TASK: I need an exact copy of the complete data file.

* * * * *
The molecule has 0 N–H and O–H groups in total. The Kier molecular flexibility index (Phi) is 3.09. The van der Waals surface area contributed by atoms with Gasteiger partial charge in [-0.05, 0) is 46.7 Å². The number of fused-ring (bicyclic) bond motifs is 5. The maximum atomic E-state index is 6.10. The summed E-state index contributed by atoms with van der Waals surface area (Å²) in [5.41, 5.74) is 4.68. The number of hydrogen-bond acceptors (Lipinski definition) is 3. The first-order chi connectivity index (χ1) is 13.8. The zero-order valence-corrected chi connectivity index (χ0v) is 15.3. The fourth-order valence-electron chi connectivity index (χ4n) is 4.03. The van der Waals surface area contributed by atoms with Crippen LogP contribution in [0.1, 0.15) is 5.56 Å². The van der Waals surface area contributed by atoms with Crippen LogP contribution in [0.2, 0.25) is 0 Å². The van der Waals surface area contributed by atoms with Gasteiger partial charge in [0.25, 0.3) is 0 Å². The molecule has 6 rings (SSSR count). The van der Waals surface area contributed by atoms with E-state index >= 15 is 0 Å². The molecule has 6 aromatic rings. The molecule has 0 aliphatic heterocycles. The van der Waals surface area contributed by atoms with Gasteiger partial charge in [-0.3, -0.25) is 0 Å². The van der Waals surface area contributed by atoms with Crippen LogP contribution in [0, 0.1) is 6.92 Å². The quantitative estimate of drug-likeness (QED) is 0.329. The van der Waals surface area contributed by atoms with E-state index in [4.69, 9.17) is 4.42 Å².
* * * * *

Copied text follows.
The molecule has 0 N–H and O–H groups in total. The Kier molecular flexibility index (Phi) is 3.09. The van der Waals surface area contributed by atoms with Gasteiger partial charge in [-0.05, 0) is 46.7 Å². The number of fused-ring (bicyclic) bond motifs is 5. The maximum atomic E-state index is 6.10. The summed E-state index contributed by atoms with van der Waals surface area (Å²) in [5.41, 5.74) is 4.68. The number of hydrogen-bond acceptors (Lipinski definition) is 3. The first-order chi connectivity index (χ1) is 13.8. The zero-order valence-corrected chi connectivity index (χ0v) is 15.3. The fourth-order valence-electron chi connectivity index (χ4n) is 4.03. The van der Waals surface area contributed by atoms with Crippen LogP contribution in [0.1, 0.15) is 5.56 Å². The van der Waals surface area contributed by atoms with Crippen LogP contribution in [0.2, 0.25) is 0 Å². The van der Waals surface area contributed by atoms with Gasteiger partial charge in [0.25, 0.3) is 0 Å². The molecule has 6 rings (SSSR count). The van der Waals surface area contributed by atoms with E-state index >= 15 is 0 Å². The molecule has 6 aromatic rings. The molecule has 0 aliphatic heterocycles. The van der Waals surface area contributed by atoms with Gasteiger partial charge in [-0.3, -0.25) is 0 Å². The van der Waals surface area contributed by atoms with Crippen LogP contribution in [0, 0.1) is 6.92 Å². The quantitative estimate of drug-likeness (QED) is 0.329. The van der Waals surface area contributed by atoms with E-state index in [4.69, 9.17) is 4.42 Å².